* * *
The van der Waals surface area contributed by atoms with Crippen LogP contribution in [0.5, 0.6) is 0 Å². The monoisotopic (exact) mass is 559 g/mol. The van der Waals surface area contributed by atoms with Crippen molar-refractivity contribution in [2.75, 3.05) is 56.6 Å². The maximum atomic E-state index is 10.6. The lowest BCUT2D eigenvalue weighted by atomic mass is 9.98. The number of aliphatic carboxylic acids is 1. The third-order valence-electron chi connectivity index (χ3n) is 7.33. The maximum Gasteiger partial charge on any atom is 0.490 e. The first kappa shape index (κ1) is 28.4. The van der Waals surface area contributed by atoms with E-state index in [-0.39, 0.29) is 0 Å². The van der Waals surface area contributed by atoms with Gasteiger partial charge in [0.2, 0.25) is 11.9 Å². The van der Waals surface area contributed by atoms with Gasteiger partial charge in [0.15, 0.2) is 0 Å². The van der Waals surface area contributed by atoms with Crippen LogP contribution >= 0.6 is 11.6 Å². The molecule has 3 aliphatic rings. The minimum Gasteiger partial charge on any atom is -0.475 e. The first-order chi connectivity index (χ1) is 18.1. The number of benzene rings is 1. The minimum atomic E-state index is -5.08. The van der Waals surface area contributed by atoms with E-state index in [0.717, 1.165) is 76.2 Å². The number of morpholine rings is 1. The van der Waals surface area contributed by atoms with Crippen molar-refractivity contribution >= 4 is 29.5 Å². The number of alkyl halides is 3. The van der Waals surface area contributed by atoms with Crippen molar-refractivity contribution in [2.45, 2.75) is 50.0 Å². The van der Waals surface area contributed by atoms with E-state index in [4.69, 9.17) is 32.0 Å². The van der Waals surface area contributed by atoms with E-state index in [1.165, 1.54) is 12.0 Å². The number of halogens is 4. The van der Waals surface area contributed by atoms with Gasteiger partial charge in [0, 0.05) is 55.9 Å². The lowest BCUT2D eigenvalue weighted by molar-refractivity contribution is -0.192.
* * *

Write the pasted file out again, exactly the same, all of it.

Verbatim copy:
The van der Waals surface area contributed by atoms with Crippen LogP contribution in [0.5, 0.6) is 0 Å². The monoisotopic (exact) mass is 559 g/mol. The van der Waals surface area contributed by atoms with Crippen molar-refractivity contribution in [2.75, 3.05) is 56.6 Å². The maximum atomic E-state index is 10.6. The lowest BCUT2D eigenvalue weighted by atomic mass is 9.98. The number of aliphatic carboxylic acids is 1. The third-order valence-electron chi connectivity index (χ3n) is 7.33. The maximum Gasteiger partial charge on any atom is 0.490 e. The first kappa shape index (κ1) is 28.4. The van der Waals surface area contributed by atoms with E-state index in [-0.39, 0.29) is 0 Å². The van der Waals surface area contributed by atoms with Gasteiger partial charge in [0.2, 0.25) is 11.9 Å². The van der Waals surface area contributed by atoms with Gasteiger partial charge in [0.15, 0.2) is 0 Å². The van der Waals surface area contributed by atoms with Crippen LogP contribution >= 0.6 is 11.6 Å². The molecule has 3 aliphatic rings. The minimum Gasteiger partial charge on any atom is -0.475 e. The first-order chi connectivity index (χ1) is 18.1. The number of benzene rings is 1. The minimum atomic E-state index is -5.08. The van der Waals surface area contributed by atoms with E-state index in [0.717, 1.165) is 76.2 Å². The number of morpholine rings is 1. The van der Waals surface area contributed by atoms with Crippen molar-refractivity contribution >= 4 is 29.5 Å². The number of alkyl halides is 3. The van der Waals surface area contributed by atoms with Crippen molar-refractivity contribution in [2.45, 2.75) is 50.0 Å². The van der Waals surface area contributed by atoms with E-state index in [4.69, 9.17) is 32.0 Å². The van der Waals surface area contributed by atoms with E-state index in [1.165, 1.54) is 12.0 Å². The number of halogens is 4. The van der Waals surface area contributed by atoms with Gasteiger partial charge in [0, 0.05) is 55.9 Å². The lowest BCUT2D eigenvalue weighted by molar-refractivity contribution is -0.192.